woman researching uterine fibroids

Uterine Fibroids 101

Uterine fibroids, according to the Office on Women’s Health, are muscular tumors that grow in the wall of the uterus. Though it may sound frightening, fibroids are almost always benign, meaning they’re not cancerous. It’s important to be aware of what uterine fibroids are because for most women, fibroids do not cause any symptoms at all. For more information on how uterine fibroids can affect you and how they can be treated, keep reading.

What are fibroids?

Fibroids, muscular tumors that grow in the wall of the uterus, can be as small as an apple seed or as big as a grapefruit. They are usually relatively small and can grow as a single tumor or there can by many of them throughout the uterus.

What are the risk factors?

Age, family history, ethnic origin, obesity, and eating habits can all factor into a woman developing uterine fibroids. Fibroids become more common as women age, especially during menopause. Having fibroids run in the family also increases your risk of developing them by about three times higher than average. In general, African-American women are more likely to develop fibroids than other ethnicities and women who are overweight are also at a higher risk for fibroids. As for eating habits, eating a lot of red meat and ham has shown to be linked with a higher risk of fibroids while eating plenty of green vegetables seems to help protect women from developing them.

What are symptoms of fibroids?

Though most fibroids do not cause any symptoms, some women may experience heavy bleeding, feeling of fullness in the pelvic area, enlargement of the lower abdomen, frequent urination, pain during sex, and lower back pain. In rarer cases, fibroids may cause complications during pregnancy and labor as well as cause reproductive problems, such as infertility.

Can fibroids turn into cancer?

Fibroids are almost always benign. Rarely, meaning less than one in 1,000, a cancerous fibroid will occur, which is called leiomyosarcoma. However, doctors think that these cancers are not linked with already-existing fibroids. Having fibroids does not increase your risk of developing a cancerous fibroid, and having fibroids does not increase a woman’s chances of getting other forms of cancer in the uterus.

How are fibroids treated?

After your doctor has confirmed you have fibroids through a regular pelvic exam, there are a number of ways to treat them if you’re experiencing symptoms. Through medication, surgery, or a combination of both, fibroids are typically easy to treat and manage.

Though fibroids are usually harmless, it’s important to keep yourself educated on any risk factors and symptoms that may affect your health. If you have any questions about uterine fibroids, feel free to contact Dr. Carson at 770-506-4007 today to make an appointment with Georgia Vascular Institute. We have several convenient locations in the metro Atlanta area including Buckhead Atlanta, Forest Park, Decatur, Stockbridge, and Jonesboro.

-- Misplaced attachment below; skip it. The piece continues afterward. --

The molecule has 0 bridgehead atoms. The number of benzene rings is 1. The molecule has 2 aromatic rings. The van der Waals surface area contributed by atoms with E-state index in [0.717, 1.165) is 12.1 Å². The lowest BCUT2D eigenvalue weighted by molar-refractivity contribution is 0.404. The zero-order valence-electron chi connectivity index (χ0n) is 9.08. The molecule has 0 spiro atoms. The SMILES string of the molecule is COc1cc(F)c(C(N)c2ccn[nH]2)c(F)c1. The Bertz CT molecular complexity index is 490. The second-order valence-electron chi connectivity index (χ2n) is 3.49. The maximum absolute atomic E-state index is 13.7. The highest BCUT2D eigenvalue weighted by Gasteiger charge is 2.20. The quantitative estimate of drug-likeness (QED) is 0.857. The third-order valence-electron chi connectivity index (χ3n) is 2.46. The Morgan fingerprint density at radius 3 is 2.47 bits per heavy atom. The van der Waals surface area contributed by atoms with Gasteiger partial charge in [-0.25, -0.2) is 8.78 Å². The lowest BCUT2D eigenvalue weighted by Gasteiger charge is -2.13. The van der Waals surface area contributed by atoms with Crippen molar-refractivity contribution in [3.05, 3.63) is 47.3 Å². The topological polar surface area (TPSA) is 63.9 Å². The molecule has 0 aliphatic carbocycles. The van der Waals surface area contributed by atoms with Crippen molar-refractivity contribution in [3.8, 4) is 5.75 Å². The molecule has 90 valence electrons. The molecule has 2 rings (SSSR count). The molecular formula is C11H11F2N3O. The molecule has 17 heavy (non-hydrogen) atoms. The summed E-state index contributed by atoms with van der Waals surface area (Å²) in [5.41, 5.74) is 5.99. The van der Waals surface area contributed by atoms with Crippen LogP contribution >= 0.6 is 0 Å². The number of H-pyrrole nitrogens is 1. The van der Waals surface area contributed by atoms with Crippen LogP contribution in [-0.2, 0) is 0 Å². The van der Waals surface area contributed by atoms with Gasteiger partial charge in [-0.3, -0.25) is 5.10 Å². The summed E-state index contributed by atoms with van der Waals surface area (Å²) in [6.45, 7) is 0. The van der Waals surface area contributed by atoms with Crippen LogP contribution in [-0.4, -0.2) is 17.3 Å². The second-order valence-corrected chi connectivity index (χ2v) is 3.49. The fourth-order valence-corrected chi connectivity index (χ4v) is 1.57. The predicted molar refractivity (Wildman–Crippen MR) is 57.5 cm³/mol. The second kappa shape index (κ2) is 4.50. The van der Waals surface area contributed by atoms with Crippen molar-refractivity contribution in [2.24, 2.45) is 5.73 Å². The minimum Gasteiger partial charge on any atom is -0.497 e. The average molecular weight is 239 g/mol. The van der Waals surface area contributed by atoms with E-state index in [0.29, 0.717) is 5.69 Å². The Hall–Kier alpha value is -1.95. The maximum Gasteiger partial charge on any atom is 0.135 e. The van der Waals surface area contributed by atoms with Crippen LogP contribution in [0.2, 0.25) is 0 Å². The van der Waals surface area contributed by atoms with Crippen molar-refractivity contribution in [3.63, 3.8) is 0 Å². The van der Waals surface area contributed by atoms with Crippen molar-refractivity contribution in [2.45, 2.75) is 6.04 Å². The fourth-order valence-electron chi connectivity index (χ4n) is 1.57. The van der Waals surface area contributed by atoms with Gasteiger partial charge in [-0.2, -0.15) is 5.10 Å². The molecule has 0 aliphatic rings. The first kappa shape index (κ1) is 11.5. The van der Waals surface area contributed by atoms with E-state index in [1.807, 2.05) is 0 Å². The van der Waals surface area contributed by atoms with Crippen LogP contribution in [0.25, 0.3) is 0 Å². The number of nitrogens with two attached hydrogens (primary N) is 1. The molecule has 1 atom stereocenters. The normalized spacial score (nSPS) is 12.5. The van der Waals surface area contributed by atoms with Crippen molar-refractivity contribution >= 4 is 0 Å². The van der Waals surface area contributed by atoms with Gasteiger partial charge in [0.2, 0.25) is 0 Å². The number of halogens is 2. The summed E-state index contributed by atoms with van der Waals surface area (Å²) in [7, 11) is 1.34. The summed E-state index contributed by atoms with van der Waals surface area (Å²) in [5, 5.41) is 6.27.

How to Improve Your Vascular Health

Vascular health encompasses the health of your vascular, or blood vessel, systems of your body. Maintaining a healthy condition of your arteries and veins will help ensure you avoid developing vascular diseases as you age. Check out our tips below on improving your circulation and overall vascular health.

Don’t smoke or use tobacco.

Avoid smoking or using pipes, cigars, cigarettes, and chewing tobacco. Smoking is a huge risk factor for developing vascular diseases, such as peripheral arterial disease, a term describing narrowed arteries going to the legs, stomach, arms, and head.

Form a healthy diet.

Try to eat a diet low in cholesterol and saturated fat to improve your blood circulation. An unhealthy diet can lead to atherosclerosis, the process of plaque buildup in your arteries, which can slow or stop blood flow to and from your blood vessels. Eat healthy, control your blood sugar levels, and keep a frequent eye out for your blood pressure and cholesterol levels.

Maintain a healthy weight.

For every pound of fat, your heart needs to pump blood through an extra mile’s worth of blood vessels. Maintaining a healthy weight and body mass index helps ensure you keep other risk factors at bay. Try to exercise regularly and form a healthy diet in order to be at a consistent, healthy weight.

Take frequent walks.

Join a walking program or go on solo, 30-minute walks every day to improve circulation to your legs and promote growth of new blood vessels. Walking around is an easy way to get your blood flowing while keeping your heart and veins healthy.

Don’t cross your legs.

This can be a hard habit to break for most people. Crossing your legs for long periods of time greatly reduces how well blood is able to circulate through your legs. Instead of crossing your legs at the knees, try crossing your legs at the ankles to ensure more blood flow.

Take care of your feet.

It’s important to treat your feet well in order to promote healthier circulation throughout your body. Make sure your shoes are safely and comfortably supporting your weight as you walk around and try to check your feet every now and then for any cuts, blisters, sores, or cracking. To promote blood flow, try wiggling your toes and moving your ankles up and down for five minutes, two or three times a day.

For more information on how to improve your vascular health and on services we provide to promote healthy circulation, feel free to contact Dr. Carson and Dr. Subramanian at 770-506-4007 today to make an appointment with Georgia Vascular Institute. We have several convenient locations in the metro Atlanta area including Buckhead Atlanta, Forest Park, Decatur, Stockbridge, and Jonesboro.